Home >Mint-lounge >Business-of-life >Khichdi: Superfood for the soul

I am food for the rich and the poor, for the devout and the atheist, the toddler and the ageing. I will blend but yet stay distinct," writes Mumbai nutritionist Rujuta Diwekar in her “Open Letter From Khichdi" post on Facebook, extolling the virtue of this underrated one-pot meal.

While most of us turn to khichdi while battling digestive problems or when in need of comfort, we don’t understand why this humble dish is a nutritional superstar. To begin with, it is a balanced meal in itself, with the rice and lentils containing carbohydrates and protein, respectively. “The combination provides the body with 10 essential amino acids, making it a complete protein. You can add vegetables for fibre and antioxidants; while a dollop of cow’s ghee gives a much-needed dose of healthy fats," says Alpa Momaya, a senior nutritionist at HealthifyMe, a health and fitness start-up.

However, it’s important to make a distinction between khichdi that’s prepared for a sick person and one that’s meant for a healthy body. “The traditional khichdi made with rice and moong dal is low on fibre and doesn’t tax your stomach," Bengaluru-based dietitian Shalini Manglani explains. But if the dish is being prepared as part of one’s regular diet, she recommends using different grains or cereals such as millets, brown rice, daliya, etc. “In terms of calories, it doesn’t really matter which grain you use as half a cup of brown rice or ragi (finger millet) have about 70 calories each. While brown rice will give you more fibre, ragi has more calcium. Vary the grains or cereals to gain different health benefits," explains Manglani. For a non-vegetarian version, she advises substituting the dal with chicken and adding plenty of vegetables as they contain antioxidants.

While the optimal serving size will vary with age, gender and weight, Manglani recommends sticking to two or two-and-a-half cups of khichdi per meal for an adult. If using ghee, one teaspoon for two cups should suffice. Here are two variations of the country’s favourite soul food:

Bhaja Moong Dal er Khichuri (west Bengal)

Preparation time: 15 minutes

Cooking time: 30-40 minutes

Serves: 2


•2 small potatoes, halved

•8-10 large cauliflower florets

•1/2cup peas

• 1/2 cup short-grained rice, soaked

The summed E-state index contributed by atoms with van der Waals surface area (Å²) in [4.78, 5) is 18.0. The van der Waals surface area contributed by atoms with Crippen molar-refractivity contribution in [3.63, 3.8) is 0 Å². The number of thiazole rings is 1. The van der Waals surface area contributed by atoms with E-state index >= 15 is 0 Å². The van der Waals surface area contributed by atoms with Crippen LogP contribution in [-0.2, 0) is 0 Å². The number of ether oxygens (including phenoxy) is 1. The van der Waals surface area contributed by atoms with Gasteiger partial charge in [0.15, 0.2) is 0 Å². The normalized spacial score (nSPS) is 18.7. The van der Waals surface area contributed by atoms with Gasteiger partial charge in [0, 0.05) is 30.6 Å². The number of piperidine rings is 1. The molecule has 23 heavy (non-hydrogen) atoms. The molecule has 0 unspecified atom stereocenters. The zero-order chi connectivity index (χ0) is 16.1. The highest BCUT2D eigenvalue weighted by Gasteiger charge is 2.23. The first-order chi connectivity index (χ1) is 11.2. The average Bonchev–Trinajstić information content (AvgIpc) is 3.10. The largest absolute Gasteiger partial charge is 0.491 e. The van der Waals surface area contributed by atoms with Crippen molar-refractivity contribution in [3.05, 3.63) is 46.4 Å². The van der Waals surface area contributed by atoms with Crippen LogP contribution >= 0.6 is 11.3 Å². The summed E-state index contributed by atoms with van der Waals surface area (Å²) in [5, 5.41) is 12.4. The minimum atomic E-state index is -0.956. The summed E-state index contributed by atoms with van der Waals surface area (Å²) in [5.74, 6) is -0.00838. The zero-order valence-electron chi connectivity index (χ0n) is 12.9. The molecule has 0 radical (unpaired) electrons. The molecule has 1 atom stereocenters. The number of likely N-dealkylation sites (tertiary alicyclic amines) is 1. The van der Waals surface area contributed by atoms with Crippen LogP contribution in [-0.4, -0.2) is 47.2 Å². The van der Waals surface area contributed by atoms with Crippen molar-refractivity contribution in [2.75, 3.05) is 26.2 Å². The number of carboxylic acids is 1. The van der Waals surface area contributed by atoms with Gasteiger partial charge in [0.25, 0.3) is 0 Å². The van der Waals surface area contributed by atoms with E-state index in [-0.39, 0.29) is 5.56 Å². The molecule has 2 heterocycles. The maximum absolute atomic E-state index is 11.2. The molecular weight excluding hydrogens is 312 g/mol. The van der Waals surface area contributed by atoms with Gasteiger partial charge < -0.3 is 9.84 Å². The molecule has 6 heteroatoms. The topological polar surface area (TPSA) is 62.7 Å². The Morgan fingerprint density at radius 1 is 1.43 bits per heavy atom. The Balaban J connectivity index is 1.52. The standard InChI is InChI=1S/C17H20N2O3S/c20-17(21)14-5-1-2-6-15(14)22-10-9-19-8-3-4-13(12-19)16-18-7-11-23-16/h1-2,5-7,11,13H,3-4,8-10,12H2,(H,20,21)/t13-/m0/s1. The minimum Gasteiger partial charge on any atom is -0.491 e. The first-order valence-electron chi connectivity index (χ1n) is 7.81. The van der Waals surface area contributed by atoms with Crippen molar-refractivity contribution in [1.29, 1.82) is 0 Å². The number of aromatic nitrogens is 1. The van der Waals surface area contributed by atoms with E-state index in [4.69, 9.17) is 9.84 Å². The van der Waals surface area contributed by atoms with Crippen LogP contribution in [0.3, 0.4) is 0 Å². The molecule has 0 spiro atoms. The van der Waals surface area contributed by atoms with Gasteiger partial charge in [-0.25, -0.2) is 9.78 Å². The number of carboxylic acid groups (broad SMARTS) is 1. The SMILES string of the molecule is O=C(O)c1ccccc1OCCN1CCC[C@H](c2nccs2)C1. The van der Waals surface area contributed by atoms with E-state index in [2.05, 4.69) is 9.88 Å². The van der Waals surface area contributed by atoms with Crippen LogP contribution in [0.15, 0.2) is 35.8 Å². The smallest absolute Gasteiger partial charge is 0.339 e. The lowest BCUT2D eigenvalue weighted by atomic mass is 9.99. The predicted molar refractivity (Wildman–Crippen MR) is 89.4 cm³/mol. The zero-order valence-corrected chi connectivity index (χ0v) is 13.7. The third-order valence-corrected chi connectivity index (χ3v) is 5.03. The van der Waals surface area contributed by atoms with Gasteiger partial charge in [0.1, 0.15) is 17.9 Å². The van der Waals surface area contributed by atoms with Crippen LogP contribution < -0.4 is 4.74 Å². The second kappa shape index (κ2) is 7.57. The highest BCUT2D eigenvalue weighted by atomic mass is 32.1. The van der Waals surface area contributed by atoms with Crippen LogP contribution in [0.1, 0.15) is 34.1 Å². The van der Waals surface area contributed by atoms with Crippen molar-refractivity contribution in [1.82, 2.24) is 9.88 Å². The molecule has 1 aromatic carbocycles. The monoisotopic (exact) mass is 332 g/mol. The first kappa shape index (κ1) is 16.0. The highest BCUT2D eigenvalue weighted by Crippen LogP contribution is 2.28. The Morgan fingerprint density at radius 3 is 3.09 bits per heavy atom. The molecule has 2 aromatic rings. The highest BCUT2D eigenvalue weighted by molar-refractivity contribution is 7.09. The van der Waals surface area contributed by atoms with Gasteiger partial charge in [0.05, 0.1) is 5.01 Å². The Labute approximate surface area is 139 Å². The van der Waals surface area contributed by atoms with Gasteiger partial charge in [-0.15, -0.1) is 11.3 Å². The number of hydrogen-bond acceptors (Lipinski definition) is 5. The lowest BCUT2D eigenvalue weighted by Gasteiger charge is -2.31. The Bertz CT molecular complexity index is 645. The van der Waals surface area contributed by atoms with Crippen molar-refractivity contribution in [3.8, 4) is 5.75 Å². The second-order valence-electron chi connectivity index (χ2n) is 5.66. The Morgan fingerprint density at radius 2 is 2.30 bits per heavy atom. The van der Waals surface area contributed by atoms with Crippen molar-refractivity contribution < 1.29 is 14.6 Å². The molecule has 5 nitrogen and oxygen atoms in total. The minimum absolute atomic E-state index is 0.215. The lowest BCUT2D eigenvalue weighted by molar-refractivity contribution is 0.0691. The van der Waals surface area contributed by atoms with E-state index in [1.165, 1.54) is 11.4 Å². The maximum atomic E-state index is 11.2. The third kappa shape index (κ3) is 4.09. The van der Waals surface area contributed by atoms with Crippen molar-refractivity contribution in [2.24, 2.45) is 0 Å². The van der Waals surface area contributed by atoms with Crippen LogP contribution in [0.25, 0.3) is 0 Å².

•1/2 cup yellow moong dal, roasted light brown

• 1 tbsp minced or grated ginger

•1/2 tsp cumin powder

•1/2 tsp red chilli powder

•1/4 tsp turmeric powder

•1 tbsp oil

•1 tsp ghee

To temper: 2 green cardamoms, 2-4 cloves, 1 thin stick of cinnamon, 1 bay leaf, 2 dry red chillies, N tsp cumin seeds


Lightly fry the potatoes and cauliflower with a sprinkle of turmeric powder; add peas and sauté. Keep aside. Heat oil in a heavy-bottomed deep pot and add the tempering spices. When the spices pop, add ginger, cumin powder and red chilli powder. Sauté for a minute.Add the moong dal and two cups of warm water with some salt. Cover and let the water simmer to a boil. After 2-3 minutes, add the sautéed vegetables. Add some more warm water if needed. Cover the pot and let the vegetables cook for 2 minutes.Add the rice and mix and top with two cups of warm water, salt to taste and turmeric powder. Once you see the water boil, lower the heat, cover and let the rice and lentils cook. Sprinkle about half a teaspoon of sugar and a pinch of garam masala and gently mix. Drizzle with ghee and serve hot.

—Sandeepa Datta Mukherjee, food blogger and author of Bong Mom’s Cookbook

Jowar no Khichdo (Gujarat)

Preparation time: 30 minutes + 6-7 hours for soaking Cooking time: 40 minutes
Serves: 2-3


•1 cup jowar (sorghum)

•1 tsp whole wheat

•1 tsp whole moong dal

•1 tsp chana dal

•1 tsp brown chana, soaked for 6-7 hours

•1 tsp black-eyed peas

•1 tsp whole bajra (pearl millet)

•1 tbsp ghee

•Salt to taste


Soak jowar and wheat for half an hour. Drain, dry and blitz in the mixer for a few seconds at a time to remove the outer skin. This should then be soaked for 6-7 hours and drained. Pressure-cook the soaked mixture with 5 cups of water, chana, ghee and salt for about eight whistles. Add the rest of the ingredients and pressure-cook for six more whistles.

—Sejal Shah, co-owner of Maia, Bengaluru

Panchkuti Khichdi (Himachal Pradesh)

Preparation time: 30 minutes

Cooking time: 20 minutes

Serves 4


•1 cup whole bajra ((pearl millet)

•1/2 cup chana dal

•1/2 cup whole tur dal

• 1/2 cup split green moong dal

•1/2 cup split yellow moong dal

•1/2 cup whole masoor dal

(To temper) 1 tsp cumin seeds, 1 tsp mustard seeds, 1 tsp whole black pepper corns, 2 dry red chillies, 1 inch cinnamon stick, 3 cloves


Soak all the dals and millet in water for about 30 minutes. Pressure-cook in about three cups of water, turmeric powder and salt for about five whistles. Heat ghee in a small pan, add cumin and mustard seeds. Allow them to splutter, then add the remaining tempering ingredients and fry for 10 seconds. Pour over the khichdi and serve hot.

—Archana Doshi, founder of Archana’s Kitchen blog

Pongal (Tamil Nadu)

Preparation time: 30 minutes + 6-7 hours for soaking

Cooking time: 40 minutes Serves: 4-5


•250g yellow moong dal

•2 litres water

•500g rice

•Salt to taste

(To temper) 50ml ghee, 100g cashew nut, 5 green chillies, 1 tsp black peppercorns, 1 inch ginger, julienned, 1 sprig of curry leaves, 1 tsp cumin seeds


Cook the rice till it’s about 80% done, then mash slightly. Boil moong dal with water and salt. Once it is about 70% cooked, add rice and cook for another 10 minutes or until cooked through. Keep aside for at least 30 minutes. Heat ghee in a pan and add the tempering ingredients. Sauté for a minute or two, then add to the pongal mixture. Serve hot.

—Kasiviswanathan Muthuraman, executive chef, Radisson Blu Atria Bengaluru

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